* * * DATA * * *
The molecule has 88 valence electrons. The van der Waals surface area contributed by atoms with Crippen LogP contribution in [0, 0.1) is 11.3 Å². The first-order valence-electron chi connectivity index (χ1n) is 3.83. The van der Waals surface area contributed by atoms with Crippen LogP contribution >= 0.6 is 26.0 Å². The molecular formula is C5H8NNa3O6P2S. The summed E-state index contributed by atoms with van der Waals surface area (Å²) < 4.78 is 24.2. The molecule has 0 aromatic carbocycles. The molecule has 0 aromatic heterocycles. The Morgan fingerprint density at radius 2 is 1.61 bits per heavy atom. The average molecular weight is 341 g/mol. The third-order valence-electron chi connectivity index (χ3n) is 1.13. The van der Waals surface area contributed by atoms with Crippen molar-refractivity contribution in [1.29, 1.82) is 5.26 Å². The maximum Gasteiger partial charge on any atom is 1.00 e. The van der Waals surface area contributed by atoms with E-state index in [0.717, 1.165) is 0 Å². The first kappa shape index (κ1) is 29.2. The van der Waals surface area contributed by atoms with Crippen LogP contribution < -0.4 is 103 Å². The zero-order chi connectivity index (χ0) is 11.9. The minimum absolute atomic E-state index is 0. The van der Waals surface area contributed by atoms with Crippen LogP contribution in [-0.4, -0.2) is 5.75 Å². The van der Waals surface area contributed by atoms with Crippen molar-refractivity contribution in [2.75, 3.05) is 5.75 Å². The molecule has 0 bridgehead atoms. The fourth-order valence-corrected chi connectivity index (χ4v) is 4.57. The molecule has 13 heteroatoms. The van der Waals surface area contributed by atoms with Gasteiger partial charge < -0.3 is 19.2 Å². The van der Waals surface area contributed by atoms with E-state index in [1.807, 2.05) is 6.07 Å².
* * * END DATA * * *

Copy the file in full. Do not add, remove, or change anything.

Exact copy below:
The molecule has 88 valence electrons. The van der Waals surface area contributed by atoms with Crippen LogP contribution in [0, 0.1) is 11.3 Å². The first-order valence-electron chi connectivity index (χ1n) is 3.83. The van der Waals surface area contributed by atoms with Crippen LogP contribution >= 0.6 is 26.0 Å². The molecular formula is C5H8NNa3O6P2S. The summed E-state index contributed by atoms with van der Waals surface area (Å²) < 4.78 is 24.2. The molecule has 0 aromatic carbocycles. The molecule has 0 aromatic heterocycles. The Morgan fingerprint density at radius 2 is 1.61 bits per heavy atom. The average molecular weight is 341 g/mol. The third-order valence-electron chi connectivity index (χ3n) is 1.13. The van der Waals surface area contributed by atoms with Crippen molar-refractivity contribution in [1.29, 1.82) is 5.26 Å². The maximum Gasteiger partial charge on any atom is 1.00 e. The van der Waals surface area contributed by atoms with E-state index in [0.717, 1.165) is 0 Å². The first kappa shape index (κ1) is 29.2. The van der Waals surface area contributed by atoms with Crippen LogP contribution < -0.4 is 103 Å². The zero-order chi connectivity index (χ0) is 11.9. The minimum absolute atomic E-state index is 0. The van der Waals surface area contributed by atoms with Crippen LogP contribution in [-0.4, -0.2) is 5.75 Å². The van der Waals surface area contributed by atoms with Crippen molar-refractivity contribution in [2.75, 3.05) is 5.75 Å². The molecule has 0 bridgehead atoms. The fourth-order valence-corrected chi connectivity index (χ4v) is 4.57. The molecule has 13 heteroatoms. The van der Waals surface area contributed by atoms with Gasteiger partial charge < -0.3 is 19.2 Å². The van der Waals surface area contributed by atoms with E-state index in [1.807, 2.05) is 6.07 Å².